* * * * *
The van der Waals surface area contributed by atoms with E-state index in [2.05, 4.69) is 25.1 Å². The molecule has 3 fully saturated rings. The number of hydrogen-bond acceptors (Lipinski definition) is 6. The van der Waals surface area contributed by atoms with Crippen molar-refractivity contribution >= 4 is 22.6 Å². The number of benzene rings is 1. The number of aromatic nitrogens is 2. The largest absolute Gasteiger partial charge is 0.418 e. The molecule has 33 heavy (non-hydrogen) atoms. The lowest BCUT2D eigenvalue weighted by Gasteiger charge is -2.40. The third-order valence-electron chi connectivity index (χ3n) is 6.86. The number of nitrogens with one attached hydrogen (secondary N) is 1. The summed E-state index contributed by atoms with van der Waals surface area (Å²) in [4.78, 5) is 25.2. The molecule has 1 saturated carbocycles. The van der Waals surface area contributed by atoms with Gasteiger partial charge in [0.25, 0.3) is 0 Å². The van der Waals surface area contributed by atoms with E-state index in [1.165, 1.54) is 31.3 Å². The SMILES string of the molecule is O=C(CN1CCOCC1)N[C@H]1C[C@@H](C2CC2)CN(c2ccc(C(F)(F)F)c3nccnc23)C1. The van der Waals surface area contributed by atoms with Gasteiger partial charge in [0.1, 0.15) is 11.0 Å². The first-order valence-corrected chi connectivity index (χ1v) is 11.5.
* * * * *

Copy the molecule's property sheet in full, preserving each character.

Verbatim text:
The van der Waals surface area contributed by atoms with E-state index in [2.05, 4.69) is 25.1 Å². The molecule has 3 fully saturated rings. The number of hydrogen-bond acceptors (Lipinski definition) is 6. The van der Waals surface area contributed by atoms with Crippen molar-refractivity contribution >= 4 is 22.6 Å². The number of benzene rings is 1. The number of aromatic nitrogens is 2. The largest absolute Gasteiger partial charge is 0.418 e. The molecule has 33 heavy (non-hydrogen) atoms. The lowest BCUT2D eigenvalue weighted by Gasteiger charge is -2.40. The third-order valence-electron chi connectivity index (χ3n) is 6.86. The number of nitrogens with one attached hydrogen (secondary N) is 1. The summed E-state index contributed by atoms with van der Waals surface area (Å²) in [4.78, 5) is 25.2. The molecule has 1 saturated carbocycles. The van der Waals surface area contributed by atoms with Gasteiger partial charge in [0.25, 0.3) is 0 Å². The van der Waals surface area contributed by atoms with E-state index in [1.165, 1.54) is 31.3 Å². The SMILES string of the molecule is O=C(CN1CCOCC1)N[C@H]1C[C@@H](C2CC2)CN(c2ccc(C(F)(F)F)c3nccnc23)C1. The van der Waals surface area contributed by atoms with Gasteiger partial charge in [0.1, 0.15) is 11.0 Å². The first-order valence-corrected chi connectivity index (χ1v) is 11.5.